NIC student to attend Wesleyan through Posse Veterans Program


When Timea Taylor joined the Army in 2013, she had an advantage over many other new recruits—her husband Jeremy had just retired from the Army after serving for eight years.  

“When he decided to leave the Army, I decided to join,” Taylor said. “I was an Army wife who observed and learned through him. I heard his stories about basic training, what he did on a typical day, and bits and pieces of his 16-month deployment into combat in Afghanistan.”

The two have known each other since they were kids, and he always looked out for her. As she prepared to enlist, he taught her as much as he could. How to pack her ruck, study for boards and develop her leadership skills. His unwavering support and pride for his wife held her up through many challenges, including her disbelief when she stood staring at her name on the list of service men and women being deployed to Afghanistan.

Very little could prepare her for the challenges she would face there, but Jeremy did his best. She would be faced daily with life and death situations and struggles that women in the military face and she would have to be strong, clear-minded and resilient through each challenge.

And she was.

After serving a nine-month tour and completing more than 300 drive team missions and more than 700 flight missions as the coordinator of a drive team, Taylor was awarded the Army Commendation Medal—an honor typically not awarded to someone with a Private First Class ranking. And she was able to return home to Jeremy, now her husband of 10 years and supporter for much longer than that.

But that wasn’t the last of Jeremy’s show of support for Taylor.

Taylor had taken some college credits in Georgia, and more in California before the couple moved to Coeur d’Alene where she enrolled full time at North Idaho College in the fall of 2017. In January of this year, Jeremy learned of a program offered through The Posse Foundation, a college access and leadership development program focused on supporting the success of students by providing them with training and services while covering tuition and fees at partner colleges and universities across the nation. The most important support they receive is their membership in a posse—a cohort of 10 students that supports one another throughout their education—to help each other acclimate, study and hold each other accountable.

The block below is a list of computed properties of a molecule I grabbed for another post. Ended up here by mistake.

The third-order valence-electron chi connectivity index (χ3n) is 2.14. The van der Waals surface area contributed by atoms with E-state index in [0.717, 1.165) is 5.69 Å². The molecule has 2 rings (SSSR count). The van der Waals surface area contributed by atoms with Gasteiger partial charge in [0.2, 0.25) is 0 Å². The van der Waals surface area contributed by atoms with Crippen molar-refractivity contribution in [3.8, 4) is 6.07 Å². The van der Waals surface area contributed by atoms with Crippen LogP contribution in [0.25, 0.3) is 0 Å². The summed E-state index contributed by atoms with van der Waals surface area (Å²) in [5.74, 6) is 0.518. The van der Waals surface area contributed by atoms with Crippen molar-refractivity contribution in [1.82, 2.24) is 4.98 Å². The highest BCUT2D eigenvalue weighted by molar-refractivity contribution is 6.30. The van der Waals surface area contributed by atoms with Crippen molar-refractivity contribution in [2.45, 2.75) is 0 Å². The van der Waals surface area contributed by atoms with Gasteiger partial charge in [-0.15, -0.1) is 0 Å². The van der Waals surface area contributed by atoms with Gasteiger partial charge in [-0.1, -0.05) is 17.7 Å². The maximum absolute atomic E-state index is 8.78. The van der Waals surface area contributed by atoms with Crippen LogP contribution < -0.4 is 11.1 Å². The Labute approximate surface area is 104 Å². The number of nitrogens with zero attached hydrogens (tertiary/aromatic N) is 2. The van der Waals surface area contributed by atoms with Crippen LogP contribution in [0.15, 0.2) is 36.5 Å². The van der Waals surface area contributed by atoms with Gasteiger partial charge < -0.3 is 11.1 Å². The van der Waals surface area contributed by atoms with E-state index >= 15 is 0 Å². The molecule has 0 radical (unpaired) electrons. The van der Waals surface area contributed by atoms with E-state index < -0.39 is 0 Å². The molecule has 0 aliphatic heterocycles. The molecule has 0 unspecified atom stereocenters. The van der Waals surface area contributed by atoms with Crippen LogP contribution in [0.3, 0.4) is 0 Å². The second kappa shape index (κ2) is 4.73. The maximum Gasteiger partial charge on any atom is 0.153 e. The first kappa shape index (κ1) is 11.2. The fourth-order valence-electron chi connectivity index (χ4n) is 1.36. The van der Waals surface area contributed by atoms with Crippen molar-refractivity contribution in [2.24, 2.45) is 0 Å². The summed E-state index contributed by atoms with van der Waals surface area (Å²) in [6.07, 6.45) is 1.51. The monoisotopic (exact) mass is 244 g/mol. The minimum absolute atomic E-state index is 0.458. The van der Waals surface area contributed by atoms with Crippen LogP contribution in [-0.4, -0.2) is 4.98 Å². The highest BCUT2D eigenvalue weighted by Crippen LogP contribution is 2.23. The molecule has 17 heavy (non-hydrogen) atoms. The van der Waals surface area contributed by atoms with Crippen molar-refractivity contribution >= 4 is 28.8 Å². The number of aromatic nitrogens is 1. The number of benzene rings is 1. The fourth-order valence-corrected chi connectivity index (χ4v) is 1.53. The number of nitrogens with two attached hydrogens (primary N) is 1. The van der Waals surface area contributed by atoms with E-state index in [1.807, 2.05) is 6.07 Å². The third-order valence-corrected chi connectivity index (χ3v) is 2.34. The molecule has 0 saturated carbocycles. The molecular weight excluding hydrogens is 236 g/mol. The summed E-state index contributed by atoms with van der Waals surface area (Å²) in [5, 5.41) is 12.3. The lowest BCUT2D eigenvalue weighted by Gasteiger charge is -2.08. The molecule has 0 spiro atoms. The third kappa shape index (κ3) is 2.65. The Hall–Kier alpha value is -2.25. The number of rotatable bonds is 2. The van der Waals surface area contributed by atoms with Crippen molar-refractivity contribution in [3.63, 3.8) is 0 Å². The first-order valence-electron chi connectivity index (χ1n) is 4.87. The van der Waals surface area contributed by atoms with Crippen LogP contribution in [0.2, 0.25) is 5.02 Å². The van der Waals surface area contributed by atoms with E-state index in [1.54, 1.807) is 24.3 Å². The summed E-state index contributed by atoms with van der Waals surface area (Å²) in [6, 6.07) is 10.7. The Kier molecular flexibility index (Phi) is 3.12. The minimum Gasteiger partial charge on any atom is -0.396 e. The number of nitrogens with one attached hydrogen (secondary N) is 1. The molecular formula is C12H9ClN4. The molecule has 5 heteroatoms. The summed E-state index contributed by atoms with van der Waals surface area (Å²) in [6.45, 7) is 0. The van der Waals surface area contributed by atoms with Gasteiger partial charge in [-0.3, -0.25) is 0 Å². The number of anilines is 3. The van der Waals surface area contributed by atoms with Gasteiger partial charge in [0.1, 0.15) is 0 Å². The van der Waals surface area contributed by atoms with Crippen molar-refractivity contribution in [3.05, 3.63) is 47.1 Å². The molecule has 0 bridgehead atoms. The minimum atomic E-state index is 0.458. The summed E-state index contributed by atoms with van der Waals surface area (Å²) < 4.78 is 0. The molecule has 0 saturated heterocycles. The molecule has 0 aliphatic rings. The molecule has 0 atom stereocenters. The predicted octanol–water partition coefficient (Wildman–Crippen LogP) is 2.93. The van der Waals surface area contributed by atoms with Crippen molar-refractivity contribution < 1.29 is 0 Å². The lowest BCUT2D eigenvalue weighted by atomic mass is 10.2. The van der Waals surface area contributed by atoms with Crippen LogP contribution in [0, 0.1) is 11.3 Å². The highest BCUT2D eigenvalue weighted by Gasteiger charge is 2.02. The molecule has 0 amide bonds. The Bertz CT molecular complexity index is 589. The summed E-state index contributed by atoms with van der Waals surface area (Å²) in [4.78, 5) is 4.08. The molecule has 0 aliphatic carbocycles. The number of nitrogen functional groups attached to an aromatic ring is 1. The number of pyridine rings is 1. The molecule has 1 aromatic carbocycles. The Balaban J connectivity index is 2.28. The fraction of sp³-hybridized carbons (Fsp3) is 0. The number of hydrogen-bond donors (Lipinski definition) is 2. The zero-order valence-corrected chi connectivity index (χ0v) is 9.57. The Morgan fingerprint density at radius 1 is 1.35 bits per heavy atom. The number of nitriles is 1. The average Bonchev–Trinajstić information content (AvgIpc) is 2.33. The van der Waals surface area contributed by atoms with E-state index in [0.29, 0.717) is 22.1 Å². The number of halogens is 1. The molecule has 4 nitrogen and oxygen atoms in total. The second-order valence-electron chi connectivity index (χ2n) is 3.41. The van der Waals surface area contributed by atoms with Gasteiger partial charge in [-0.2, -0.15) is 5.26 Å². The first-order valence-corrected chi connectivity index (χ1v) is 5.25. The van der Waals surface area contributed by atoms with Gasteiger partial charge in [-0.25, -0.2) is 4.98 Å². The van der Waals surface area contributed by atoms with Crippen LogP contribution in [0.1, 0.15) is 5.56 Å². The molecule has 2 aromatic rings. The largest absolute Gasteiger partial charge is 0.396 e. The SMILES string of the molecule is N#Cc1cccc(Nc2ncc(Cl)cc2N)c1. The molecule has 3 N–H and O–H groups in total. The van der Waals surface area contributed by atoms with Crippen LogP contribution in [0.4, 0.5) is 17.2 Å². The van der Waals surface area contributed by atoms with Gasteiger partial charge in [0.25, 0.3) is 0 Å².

The Posse Foundation offers a special program for veterans, and Jeremy nominated Taylor to be considered. Her nomination was definitely considered. In fact, The Posse Foundation called her just three hours after he nominated her.

“I didn’t even know what they were talking about,” Taylor said. “I couldn’t believe it.”

A representative from the Posse Veterans Program told Taylor that she had one week to submit all of the required materials for qualification—application, essays, letters of reference, and more.

“I asked them if I even really had a chance,” Taylor said. “I mean, to gather all of this in a week?”

Yes, she had a chance—a very good chance with her qualifications and background. So she got moving quickly. She called her former Communication Instructor Faith Valente at North Idaho College for a letter of reference.

“Not every student would have the wherewithal to actually follow through and get it done in that amount of time,” Valente said. “Something that is really unique about Timea is her drive.”

Valente was right. Taylor’s determination paid off, and two weeks later, she was on a plane to New York with 16 other veterans selected from hundreds of nominations to interview for the Posse Veterans Program.

She relied on Valente for some last-minute advice, hoping Valente could help her draw upon her communication learning and present herself as the strong woman and veteran she knew she was.

“She helped me believe in myself and have confidence that I can do this,” Taylor said.

After three and a half hours of interviewing, she returned home and the next day learned she was one of 10 veterans selected to participate in the Posse Veterans Program. Through the program, she will capitalize on tuition benefits through the Posse Foundation coupled with her GI Bill benefits to attend the prestigious Wesleyan University, which costs nearly $50,000 per year to attend, to pursue a degree in environmental science or anthropology at no cost to her.

“We welcome our students from all walks of life with open arms and prepare them for amazing opportunities. Timea recognized, embraced, and acted on this very special opportunity. Our goal at NIC is to help each and every one of our students do the same," Valente said.

Once again, supporting his wife’s dreams, Jeremy will move with Taylor to Connecticut this summer where she will go through pre-collegiate training sponsored by the Posse Veterans Program to help her prepare for the academic rigor of Wesleyan and set her up to be as successful as possible.

“I didn’t think I had a chance, but I’m really excited to attend Wesleyan,” Taylor said. “I’m ready.”

 

(Above) Former NIC student Timea Taylor, left, with her NIC Communications Instructor Faith Valente caught up recently at NIC. Taylor is the first NIC student to be selected for the national Posse Veterans Program, which enables her to attend Wesleyan University.

(Below) Timea Taylor walks on NIC’s main campus and during her time in the U.S. Army. Taylor was selected out of hundreds of applicants to be able to participate in the national Posse Veterans Program. 

 

 



Posted: Friday, May 11, 2018

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